To clarify the cellular sources of increased plasma OPN in CD patients, we examined OPN expression in intestinal mucosa utilising multiple approaches. We confirmed that OPN was constitutively expressed in intestinal epithelial cells, as reported by Brown and colleagues,19 although its expression was found to be relatively weak in our immunohistochemical study. Intensity of staining was not different between inflamed and uninflamed mucosa in inflammatory bowel disease. A recent study showed that OPN is upregulated in colonic cancer cells compared with normal colonic epithelial cells, and that it contributes to increased plasma OPN concentrations.25,26 However, our study suggested that epithelial cells were not the main source of the high OPN levels in plasma in inflammatory bowel disease patients.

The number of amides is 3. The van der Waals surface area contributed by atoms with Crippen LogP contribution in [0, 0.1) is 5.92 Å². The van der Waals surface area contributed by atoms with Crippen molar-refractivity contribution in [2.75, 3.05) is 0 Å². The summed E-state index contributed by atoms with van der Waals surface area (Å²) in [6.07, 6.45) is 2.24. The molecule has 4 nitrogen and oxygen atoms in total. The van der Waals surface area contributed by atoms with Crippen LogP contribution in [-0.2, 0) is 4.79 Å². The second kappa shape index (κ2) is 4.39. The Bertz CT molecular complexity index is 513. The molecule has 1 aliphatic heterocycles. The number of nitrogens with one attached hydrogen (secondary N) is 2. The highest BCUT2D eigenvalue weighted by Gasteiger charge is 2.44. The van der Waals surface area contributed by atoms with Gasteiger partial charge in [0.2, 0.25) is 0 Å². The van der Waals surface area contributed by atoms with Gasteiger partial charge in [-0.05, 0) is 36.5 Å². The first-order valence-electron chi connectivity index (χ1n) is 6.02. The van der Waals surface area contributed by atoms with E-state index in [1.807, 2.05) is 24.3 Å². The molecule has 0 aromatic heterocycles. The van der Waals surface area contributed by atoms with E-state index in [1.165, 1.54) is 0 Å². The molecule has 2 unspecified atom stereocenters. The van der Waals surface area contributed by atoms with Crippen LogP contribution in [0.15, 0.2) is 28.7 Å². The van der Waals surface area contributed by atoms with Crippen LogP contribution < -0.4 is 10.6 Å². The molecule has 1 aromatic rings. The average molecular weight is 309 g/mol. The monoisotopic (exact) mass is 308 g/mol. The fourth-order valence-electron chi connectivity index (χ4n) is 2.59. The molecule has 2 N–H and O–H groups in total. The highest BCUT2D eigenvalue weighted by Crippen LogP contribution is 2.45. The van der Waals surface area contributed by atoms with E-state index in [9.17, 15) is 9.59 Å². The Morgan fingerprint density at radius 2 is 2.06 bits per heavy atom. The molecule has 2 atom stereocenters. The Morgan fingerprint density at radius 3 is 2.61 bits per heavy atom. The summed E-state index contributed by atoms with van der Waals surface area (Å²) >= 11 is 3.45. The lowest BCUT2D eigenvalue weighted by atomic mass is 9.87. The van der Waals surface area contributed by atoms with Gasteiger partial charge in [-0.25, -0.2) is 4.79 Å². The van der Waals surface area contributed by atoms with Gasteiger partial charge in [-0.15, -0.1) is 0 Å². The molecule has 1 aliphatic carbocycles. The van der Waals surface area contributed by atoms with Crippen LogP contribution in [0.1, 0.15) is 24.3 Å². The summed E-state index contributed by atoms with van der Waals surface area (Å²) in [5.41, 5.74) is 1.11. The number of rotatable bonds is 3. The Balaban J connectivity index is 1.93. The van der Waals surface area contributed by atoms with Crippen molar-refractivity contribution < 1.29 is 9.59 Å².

Next we examined OPN expression in freshly isolated LPMC, and clearly demonstrated increased OPN expression in LPMC from inflamed mucosa in inflammatory bowel disease, at both the mRNA and protein levels. Gassler et al showed that expression of OPN was not changed between inflammatory bowel disease patients and normal controls.27 This difference may result from the methods of sample preparation; that is, they examined biopsy samples while we examined freshly isolated LPMC. Because of the rich amount of OPN from epithelial cells, especially in the small intestine,19 it might have been difficult to detect differences in OPN expression in LPMC from biopsy samples.